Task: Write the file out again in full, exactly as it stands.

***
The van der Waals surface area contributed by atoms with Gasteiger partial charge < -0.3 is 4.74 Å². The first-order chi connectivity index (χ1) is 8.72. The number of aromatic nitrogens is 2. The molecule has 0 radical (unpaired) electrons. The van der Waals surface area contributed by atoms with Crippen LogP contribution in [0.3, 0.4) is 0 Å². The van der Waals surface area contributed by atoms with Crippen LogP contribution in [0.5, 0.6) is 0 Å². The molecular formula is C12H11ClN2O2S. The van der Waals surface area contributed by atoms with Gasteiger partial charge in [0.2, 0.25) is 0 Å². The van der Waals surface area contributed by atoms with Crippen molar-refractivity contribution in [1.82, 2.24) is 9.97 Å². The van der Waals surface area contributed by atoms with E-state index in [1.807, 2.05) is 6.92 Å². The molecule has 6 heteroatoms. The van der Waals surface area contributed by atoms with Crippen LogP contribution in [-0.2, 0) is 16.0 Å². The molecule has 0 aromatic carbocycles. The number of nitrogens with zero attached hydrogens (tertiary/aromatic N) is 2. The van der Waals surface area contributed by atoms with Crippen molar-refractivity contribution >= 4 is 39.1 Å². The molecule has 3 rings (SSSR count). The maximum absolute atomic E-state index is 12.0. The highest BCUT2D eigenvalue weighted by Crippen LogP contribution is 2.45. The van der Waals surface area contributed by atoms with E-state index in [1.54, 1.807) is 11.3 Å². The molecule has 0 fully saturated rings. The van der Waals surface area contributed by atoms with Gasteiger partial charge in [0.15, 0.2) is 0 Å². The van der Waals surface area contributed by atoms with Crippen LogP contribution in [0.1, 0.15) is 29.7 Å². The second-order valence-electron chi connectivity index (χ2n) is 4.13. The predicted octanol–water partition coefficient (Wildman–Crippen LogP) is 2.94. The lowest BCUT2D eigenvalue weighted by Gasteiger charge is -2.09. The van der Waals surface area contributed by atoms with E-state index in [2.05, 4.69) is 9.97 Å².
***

The van der Waals surface area contributed by atoms with Gasteiger partial charge < -0.3 is 4.74 Å². The first-order chi connectivity index (χ1) is 8.72. The number of aromatic nitrogens is 2. The molecule has 0 radical (unpaired) electrons. The van der Waals surface area contributed by atoms with Crippen LogP contribution in [0.3, 0.4) is 0 Å². The van der Waals surface area contributed by atoms with Crippen LogP contribution in [0.5, 0.6) is 0 Å². The molecular formula is C12H11ClN2O2S. The van der Waals surface area contributed by atoms with Gasteiger partial charge in [0.2, 0.25) is 0 Å². The van der Waals surface area contributed by atoms with Crippen molar-refractivity contribution in [1.82, 2.24) is 9.97 Å². The van der Waals surface area contributed by atoms with E-state index in [1.807, 2.05) is 6.92 Å². The molecule has 6 heteroatoms. The van der Waals surface area contributed by atoms with Crippen LogP contribution in [-0.2, 0) is 16.0 Å². The molecule has 0 aromatic carbocycles. The number of nitrogens with zero attached hydrogens (tertiary/aromatic N) is 2. The van der Waals surface area contributed by atoms with Crippen molar-refractivity contribution >= 4 is 39.1 Å². The molecule has 3 rings (SSSR count). The maximum absolute atomic E-state index is 12.0. The highest BCUT2D eigenvalue weighted by Crippen LogP contribution is 2.45. The van der Waals surface area contributed by atoms with E-state index in [1.54, 1.807) is 11.3 Å². The molecule has 0 fully saturated rings. The van der Waals surface area contributed by atoms with Gasteiger partial charge in [0.15, 0.2) is 0 Å². The van der Waals surface area contributed by atoms with Crippen LogP contribution in [0.1, 0.15) is 29.7 Å². The second-order valence-electron chi connectivity index (χ2n) is 4.13. The predicted octanol–water partition coefficient (Wildman–Crippen LogP) is 2.94. The lowest BCUT2D eigenvalue weighted by Gasteiger charge is -2.09. The van der Waals surface area contributed by atoms with E-state index in [2.05, 4.69) is 9.97 Å².